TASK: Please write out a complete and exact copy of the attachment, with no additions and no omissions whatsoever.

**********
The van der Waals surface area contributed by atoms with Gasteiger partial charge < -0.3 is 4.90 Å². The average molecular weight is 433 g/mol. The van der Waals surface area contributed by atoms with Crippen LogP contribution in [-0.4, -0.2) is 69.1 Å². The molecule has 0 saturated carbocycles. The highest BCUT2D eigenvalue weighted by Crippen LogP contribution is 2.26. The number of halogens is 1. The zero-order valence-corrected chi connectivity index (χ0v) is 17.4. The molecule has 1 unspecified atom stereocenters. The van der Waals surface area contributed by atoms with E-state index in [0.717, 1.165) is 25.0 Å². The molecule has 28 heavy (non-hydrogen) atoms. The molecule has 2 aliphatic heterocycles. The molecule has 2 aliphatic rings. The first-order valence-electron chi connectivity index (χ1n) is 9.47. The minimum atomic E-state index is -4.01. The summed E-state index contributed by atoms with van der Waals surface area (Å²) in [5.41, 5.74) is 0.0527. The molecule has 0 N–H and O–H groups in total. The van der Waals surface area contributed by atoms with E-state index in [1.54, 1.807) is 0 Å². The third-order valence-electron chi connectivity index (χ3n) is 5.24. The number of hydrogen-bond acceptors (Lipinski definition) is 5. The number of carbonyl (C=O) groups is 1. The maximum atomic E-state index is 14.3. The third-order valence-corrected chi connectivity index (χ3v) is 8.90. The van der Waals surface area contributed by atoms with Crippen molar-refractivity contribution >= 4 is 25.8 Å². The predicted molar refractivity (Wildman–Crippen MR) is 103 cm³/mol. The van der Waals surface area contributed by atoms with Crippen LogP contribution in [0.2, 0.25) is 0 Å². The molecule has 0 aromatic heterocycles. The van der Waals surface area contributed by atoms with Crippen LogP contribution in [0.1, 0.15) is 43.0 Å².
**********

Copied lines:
The van der Waals surface area contributed by atoms with Gasteiger partial charge < -0.3 is 4.90 Å². The average molecular weight is 433 g/mol. The van der Waals surface area contributed by atoms with Crippen LogP contribution in [-0.4, -0.2) is 69.1 Å². The molecule has 0 saturated carbocycles. The highest BCUT2D eigenvalue weighted by Crippen LogP contribution is 2.26. The number of halogens is 1. The zero-order valence-corrected chi connectivity index (χ0v) is 17.4. The molecule has 1 unspecified atom stereocenters. The van der Waals surface area contributed by atoms with E-state index in [0.717, 1.165) is 25.0 Å². The molecule has 28 heavy (non-hydrogen) atoms. The molecule has 2 aliphatic heterocycles. The molecule has 2 aliphatic rings. The first-order valence-electron chi connectivity index (χ1n) is 9.47. The minimum atomic E-state index is -4.01. The summed E-state index contributed by atoms with van der Waals surface area (Å²) in [5.41, 5.74) is 0.0527. The molecule has 0 N–H and O–H groups in total. The van der Waals surface area contributed by atoms with E-state index in [1.54, 1.807) is 0 Å². The third-order valence-electron chi connectivity index (χ3n) is 5.24. The number of hydrogen-bond acceptors (Lipinski definition) is 5. The number of carbonyl (C=O) groups is 1. The maximum atomic E-state index is 14.3. The third-order valence-corrected chi connectivity index (χ3v) is 8.90. The van der Waals surface area contributed by atoms with Crippen molar-refractivity contribution >= 4 is 25.8 Å². The predicted molar refractivity (Wildman–Crippen MR) is 103 cm³/mol. The van der Waals surface area contributed by atoms with Crippen LogP contribution in [0.2, 0.25) is 0 Å². The molecule has 0 aromatic heterocycles. The van der Waals surface area contributed by atoms with Crippen LogP contribution in [0.1, 0.15) is 43.0 Å².